How cuts to the tri-campus expansion in Ontario puts the well-being of students at stake
Iulia Dragos OPINIONS EDITOR
In a recent decision, the Doug Ford government has announced that it will be cancelling the campus extension of three university campuses in Milton, Brampton, and Markham, resulting in a $300 million loss in funding for these schools.
For a moment, we need to acknowledge both sides of the story. In a recent press release, the Chancellor and Vice-President of Trent University, Leo Groarke, has agreed that despite the Tory government’s plethora of questionable decisions, choosing to cancel the funding for the extension of three Greater Toronto Area campuses is a sound one. Groarke also raises the issue of Ontario’s student enrollment in universities dropping significantly.
While the general principle behind cancelling funding for these campus extensions is in the interest of addressing the lack of students attending these universities, and the fact that it would be expensive to run these facilities at below capacity levels, I believe it misses the point in several significant ways. The most important one stems from my own (and perhaps many others) — commuting.
Personally, it takes on average about an hour and a half to get to school each day. When that is added up, it can be up to three hours spent on transit. I have fellow commuters who take much longer and more expensive modes of transportation just to get to class so I can only imagine that students who also complete a similar trek from different locations and campuses are devastated by this news.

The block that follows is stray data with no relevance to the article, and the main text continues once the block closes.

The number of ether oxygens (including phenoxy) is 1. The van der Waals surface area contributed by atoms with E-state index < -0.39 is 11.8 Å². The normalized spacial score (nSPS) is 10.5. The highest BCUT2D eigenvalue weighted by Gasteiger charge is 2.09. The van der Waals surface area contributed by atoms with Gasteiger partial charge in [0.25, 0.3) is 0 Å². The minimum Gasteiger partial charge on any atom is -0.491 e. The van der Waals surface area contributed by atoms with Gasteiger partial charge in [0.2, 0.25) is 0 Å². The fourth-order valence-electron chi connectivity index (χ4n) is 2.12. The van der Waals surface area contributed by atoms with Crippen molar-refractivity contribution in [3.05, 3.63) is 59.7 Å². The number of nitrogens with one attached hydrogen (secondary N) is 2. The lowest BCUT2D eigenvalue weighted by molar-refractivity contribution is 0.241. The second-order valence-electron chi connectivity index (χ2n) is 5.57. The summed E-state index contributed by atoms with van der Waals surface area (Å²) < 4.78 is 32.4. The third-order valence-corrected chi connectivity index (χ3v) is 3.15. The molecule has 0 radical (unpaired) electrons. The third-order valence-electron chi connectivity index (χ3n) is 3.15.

Extending the campuses for Ryerson, Laurier, and York would make life much easier for everyone involved. It would also allow more time for students to focus on extracurriculars, school, work, as well as maintaining some semblance of a social life. Also, not everyone can afford to live on campus or downtown. Therefore, this would be a viable alternative that would benefit many commuter students. With the ever-expanding regions throughout the province, it only makes sense that these new initiatives would address the needs that these changes create.
Further, one of the other justifications raised by Groarke in his open response is that there is no reason to have these campus extensions since the turnout of high school students applying to Ontario universities has dropped over the years (according to the Ontario Universities’ Application Centre). While this may be true, it is also important to consider the fact that Ontario has also become increasingly spread out in the face of urbanization. This means that people are more spread out than ever before, and it is the responsibility of the government to continue to deliver high capacity education for students living in these areas without having to sacrifice their time and well-being. In addition, this expansion would lessen the need for moving toward more online schooling. This suggestion is not necessarily a good alternative since it simply does not facilitate the same experience as that of a classroom surrounding. In this regard, this expansion also deprives students of a quality educational experience where they can interact with their instructors and colleagues.
Essentially, this decision neglects to put the populations most affected by this decision into consideration — that is, the students and faculty members of these universities. If the Tory government is so interested in investing in the economy, why are they giving up on the most important asset in sustaining a strong future economy? Investing in your students is synonymous with investing in the future.